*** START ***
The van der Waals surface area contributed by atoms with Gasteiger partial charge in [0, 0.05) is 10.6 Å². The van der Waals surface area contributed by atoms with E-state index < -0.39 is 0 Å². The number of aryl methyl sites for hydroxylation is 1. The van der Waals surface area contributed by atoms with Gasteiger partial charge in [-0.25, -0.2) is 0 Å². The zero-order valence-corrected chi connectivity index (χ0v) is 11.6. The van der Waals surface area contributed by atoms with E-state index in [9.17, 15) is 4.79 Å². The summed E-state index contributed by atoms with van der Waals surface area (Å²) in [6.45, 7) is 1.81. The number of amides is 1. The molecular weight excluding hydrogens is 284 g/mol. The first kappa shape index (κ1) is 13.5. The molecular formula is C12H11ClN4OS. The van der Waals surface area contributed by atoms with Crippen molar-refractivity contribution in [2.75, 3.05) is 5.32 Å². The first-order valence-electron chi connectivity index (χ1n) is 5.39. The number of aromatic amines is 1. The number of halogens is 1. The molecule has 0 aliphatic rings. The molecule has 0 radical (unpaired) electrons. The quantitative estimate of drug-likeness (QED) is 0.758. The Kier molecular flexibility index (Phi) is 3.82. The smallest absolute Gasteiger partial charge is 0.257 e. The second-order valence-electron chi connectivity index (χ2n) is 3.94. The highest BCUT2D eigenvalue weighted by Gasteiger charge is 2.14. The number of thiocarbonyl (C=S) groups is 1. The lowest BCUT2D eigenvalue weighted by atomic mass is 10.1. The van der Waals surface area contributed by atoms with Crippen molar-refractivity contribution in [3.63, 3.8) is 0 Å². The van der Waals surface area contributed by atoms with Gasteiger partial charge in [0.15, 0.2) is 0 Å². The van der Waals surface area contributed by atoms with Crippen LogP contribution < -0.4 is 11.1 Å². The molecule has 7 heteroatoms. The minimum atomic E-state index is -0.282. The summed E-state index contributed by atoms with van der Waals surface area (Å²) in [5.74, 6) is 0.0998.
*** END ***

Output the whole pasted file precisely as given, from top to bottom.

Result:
The van der Waals surface area contributed by atoms with Gasteiger partial charge in [0, 0.05) is 10.6 Å². The van der Waals surface area contributed by atoms with E-state index < -0.39 is 0 Å². The number of aryl methyl sites for hydroxylation is 1. The van der Waals surface area contributed by atoms with Gasteiger partial charge in [-0.25, -0.2) is 0 Å². The zero-order valence-corrected chi connectivity index (χ0v) is 11.6. The van der Waals surface area contributed by atoms with E-state index in [9.17, 15) is 4.79 Å². The summed E-state index contributed by atoms with van der Waals surface area (Å²) in [6.45, 7) is 1.81. The number of amides is 1. The molecular weight excluding hydrogens is 284 g/mol. The first kappa shape index (κ1) is 13.5. The molecular formula is C12H11ClN4OS. The van der Waals surface area contributed by atoms with Crippen molar-refractivity contribution in [2.75, 3.05) is 5.32 Å². The first-order valence-electron chi connectivity index (χ1n) is 5.39. The number of aromatic amines is 1. The number of halogens is 1. The molecule has 0 aliphatic rings. The molecule has 0 radical (unpaired) electrons. The quantitative estimate of drug-likeness (QED) is 0.758. The Kier molecular flexibility index (Phi) is 3.82. The smallest absolute Gasteiger partial charge is 0.257 e. The second-order valence-electron chi connectivity index (χ2n) is 3.94. The highest BCUT2D eigenvalue weighted by Gasteiger charge is 2.14. The number of thiocarbonyl (C=S) groups is 1. The lowest BCUT2D eigenvalue weighted by atomic mass is 10.1. The van der Waals surface area contributed by atoms with Crippen molar-refractivity contribution in [3.63, 3.8) is 0 Å². The van der Waals surface area contributed by atoms with Gasteiger partial charge in [0.15, 0.2) is 0 Å². The van der Waals surface area contributed by atoms with Crippen LogP contribution < -0.4 is 11.1 Å². The molecule has 7 heteroatoms. The minimum atomic E-state index is -0.282. The summed E-state index contributed by atoms with van der Waals surface area (Å²) in [5.74, 6) is 0.0998.